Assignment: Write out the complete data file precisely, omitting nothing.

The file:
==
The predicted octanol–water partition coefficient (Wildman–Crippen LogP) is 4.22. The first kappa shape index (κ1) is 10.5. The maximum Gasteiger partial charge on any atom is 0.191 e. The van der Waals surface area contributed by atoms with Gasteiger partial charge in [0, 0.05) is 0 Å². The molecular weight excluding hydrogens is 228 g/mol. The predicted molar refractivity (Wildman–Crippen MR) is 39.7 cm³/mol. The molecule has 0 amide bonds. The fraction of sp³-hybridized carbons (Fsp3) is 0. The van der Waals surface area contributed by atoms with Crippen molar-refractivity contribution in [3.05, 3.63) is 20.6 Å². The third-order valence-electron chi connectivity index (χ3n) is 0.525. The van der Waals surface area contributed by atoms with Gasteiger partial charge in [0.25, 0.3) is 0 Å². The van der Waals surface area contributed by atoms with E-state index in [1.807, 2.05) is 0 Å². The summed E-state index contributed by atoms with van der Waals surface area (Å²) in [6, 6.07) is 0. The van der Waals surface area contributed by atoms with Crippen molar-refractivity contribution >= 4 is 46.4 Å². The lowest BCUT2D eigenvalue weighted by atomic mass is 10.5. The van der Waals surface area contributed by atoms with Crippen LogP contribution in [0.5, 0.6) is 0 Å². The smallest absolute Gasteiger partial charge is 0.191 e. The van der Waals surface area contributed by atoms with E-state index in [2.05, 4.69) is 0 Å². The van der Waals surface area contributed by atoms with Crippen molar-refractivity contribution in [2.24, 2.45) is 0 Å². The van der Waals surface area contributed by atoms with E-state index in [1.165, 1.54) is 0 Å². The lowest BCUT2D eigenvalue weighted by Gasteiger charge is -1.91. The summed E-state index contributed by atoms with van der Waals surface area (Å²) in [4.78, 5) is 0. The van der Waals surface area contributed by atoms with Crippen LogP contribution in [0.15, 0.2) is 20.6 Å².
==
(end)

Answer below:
The predicted octanol–water partition coefficient (Wildman–Crippen LogP) is 4.22. The first kappa shape index (κ1) is 10.5. The maximum Gasteiger partial charge on any atom is 0.191 e. The van der Waals surface area contributed by atoms with Gasteiger partial charge in [0, 0.05) is 0 Å². The molecular weight excluding hydrogens is 228 g/mol. The predicted molar refractivity (Wildman–Crippen MR) is 39.7 cm³/mol. The molecule has 0 amide bonds. The fraction of sp³-hybridized carbons (Fsp3) is 0. The van der Waals surface area contributed by atoms with Crippen molar-refractivity contribution in [3.05, 3.63) is 20.6 Å². The third-order valence-electron chi connectivity index (χ3n) is 0.525. The van der Waals surface area contributed by atoms with Gasteiger partial charge in [0.25, 0.3) is 0 Å². The van der Waals surface area contributed by atoms with E-state index in [1.807, 2.05) is 0 Å². The summed E-state index contributed by atoms with van der Waals surface area (Å²) in [6, 6.07) is 0. The van der Waals surface area contributed by atoms with Crippen molar-refractivity contribution >= 4 is 46.4 Å². The lowest BCUT2D eigenvalue weighted by atomic mass is 10.5. The van der Waals surface area contributed by atoms with Crippen LogP contribution in [0.5, 0.6) is 0 Å². The smallest absolute Gasteiger partial charge is 0.191 e. The van der Waals surface area contributed by atoms with E-state index in [2.05, 4.69) is 0 Å². The van der Waals surface area contributed by atoms with Crippen molar-refractivity contribution in [2.24, 2.45) is 0 Å². The van der Waals surface area contributed by atoms with E-state index in [1.165, 1.54) is 0 Å². The lowest BCUT2D eigenvalue weighted by Gasteiger charge is -1.91. The summed E-state index contributed by atoms with van der Waals surface area (Å²) in [4.78, 5) is 0. The van der Waals surface area contributed by atoms with Crippen LogP contribution in [0.15, 0.2) is 20.6 Å².